Two short conversations recently made me aware that I had
strong ideas on modes of understanding and at the same time a real confusion about what it means to understand.
My strong opinion is that if there is now not a significant variety in modes of understanding, such a variety will emerge in the next few centuries.
In attempting to make this claim more precise I discovered a great morass of ideas.
Here are a few anecdotes, centering curiously on hydrodynamics.
Non turbulent hydrodynamics requires an amount of calculation in some sense proportional to the complexity of the question and the degree of accuracy of the answer.
When turbulence arises this limit seems to fail.
Many turbulence models have attempted to gloss over the details much as Navier-Stokes equations gloss over details below the level of detail of the input and output.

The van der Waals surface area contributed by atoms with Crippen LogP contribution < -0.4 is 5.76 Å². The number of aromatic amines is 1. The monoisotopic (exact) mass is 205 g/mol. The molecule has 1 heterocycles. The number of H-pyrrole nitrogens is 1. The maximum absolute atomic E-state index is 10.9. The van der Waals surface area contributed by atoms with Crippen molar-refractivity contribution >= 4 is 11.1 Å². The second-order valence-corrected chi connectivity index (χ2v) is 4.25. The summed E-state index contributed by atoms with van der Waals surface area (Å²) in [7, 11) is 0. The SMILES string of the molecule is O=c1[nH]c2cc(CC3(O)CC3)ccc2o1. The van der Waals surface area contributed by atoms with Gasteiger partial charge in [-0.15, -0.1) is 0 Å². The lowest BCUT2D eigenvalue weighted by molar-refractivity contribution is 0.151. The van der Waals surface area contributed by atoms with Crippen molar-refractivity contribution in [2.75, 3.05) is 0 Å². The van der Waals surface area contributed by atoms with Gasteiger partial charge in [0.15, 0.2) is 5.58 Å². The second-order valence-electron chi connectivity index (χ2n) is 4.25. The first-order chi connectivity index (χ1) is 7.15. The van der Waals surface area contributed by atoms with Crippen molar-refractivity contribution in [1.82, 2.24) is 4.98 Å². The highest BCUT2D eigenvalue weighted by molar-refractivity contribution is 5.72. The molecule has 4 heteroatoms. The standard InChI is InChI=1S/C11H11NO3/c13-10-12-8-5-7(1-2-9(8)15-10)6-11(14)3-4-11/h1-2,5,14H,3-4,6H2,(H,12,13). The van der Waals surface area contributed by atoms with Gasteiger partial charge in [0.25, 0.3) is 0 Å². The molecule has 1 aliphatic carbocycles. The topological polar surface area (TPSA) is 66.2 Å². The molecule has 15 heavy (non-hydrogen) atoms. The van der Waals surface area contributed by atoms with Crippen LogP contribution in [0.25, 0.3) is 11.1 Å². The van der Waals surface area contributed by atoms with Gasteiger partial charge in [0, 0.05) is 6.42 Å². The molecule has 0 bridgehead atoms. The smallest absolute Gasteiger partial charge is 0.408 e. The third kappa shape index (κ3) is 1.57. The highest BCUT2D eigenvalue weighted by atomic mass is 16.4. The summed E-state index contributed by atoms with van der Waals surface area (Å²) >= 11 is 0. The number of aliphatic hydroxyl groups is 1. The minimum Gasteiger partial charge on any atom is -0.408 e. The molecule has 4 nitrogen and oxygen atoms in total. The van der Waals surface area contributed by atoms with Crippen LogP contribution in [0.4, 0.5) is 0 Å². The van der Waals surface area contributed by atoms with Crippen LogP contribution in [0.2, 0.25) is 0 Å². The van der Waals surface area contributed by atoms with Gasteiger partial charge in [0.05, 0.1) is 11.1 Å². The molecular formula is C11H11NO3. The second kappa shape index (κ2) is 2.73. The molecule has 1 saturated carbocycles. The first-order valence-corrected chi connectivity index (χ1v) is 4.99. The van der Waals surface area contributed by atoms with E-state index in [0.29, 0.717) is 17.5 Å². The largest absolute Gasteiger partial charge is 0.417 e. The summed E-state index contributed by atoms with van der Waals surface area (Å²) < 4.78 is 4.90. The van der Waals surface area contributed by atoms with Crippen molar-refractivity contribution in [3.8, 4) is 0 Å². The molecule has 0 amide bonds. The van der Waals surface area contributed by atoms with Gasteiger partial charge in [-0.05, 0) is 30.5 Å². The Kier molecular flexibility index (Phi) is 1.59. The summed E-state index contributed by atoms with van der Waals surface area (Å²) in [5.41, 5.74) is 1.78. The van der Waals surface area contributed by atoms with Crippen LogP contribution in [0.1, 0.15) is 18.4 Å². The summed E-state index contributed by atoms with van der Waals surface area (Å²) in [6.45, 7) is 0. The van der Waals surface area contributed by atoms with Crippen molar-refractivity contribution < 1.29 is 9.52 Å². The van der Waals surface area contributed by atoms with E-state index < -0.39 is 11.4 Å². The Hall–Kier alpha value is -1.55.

These models have not succeeded.
- Some famous old 19th century scientist was speaking circa 1930.
He said that he expected a coherent description of quantum mechanics when he went to heaven but held out no hope regarding turbulence.
- When the first general circulation calculation for earth’s atmosphere was undertaken, many or most thought that it would be necessary to add additional physics before the jet stream would emerge.
In fact the jet stream emerged with only Navier-Stokes, radiation balance, water content, and Coriolis forces.
It would seem that the computer understood the jet stream whereas the programmers and physicists did not.
If we lacked the Navier-Stokes equations for hydrodynamics we could still in principle compute atom by atom.
It is as if we lacked such equations for turbulent flow.
Many satisfactory turbulence equations are available for very narrow problem sets, but they amount to little more than empirical curve fitting.
I have a strong feeling that we do not understand turbulence.
I am not impressed with arguments that in principle, given enough time, attention and expansion of memory capacity we could “understand turbulence”.
If this is so in some sense it seems not to bear on our lives.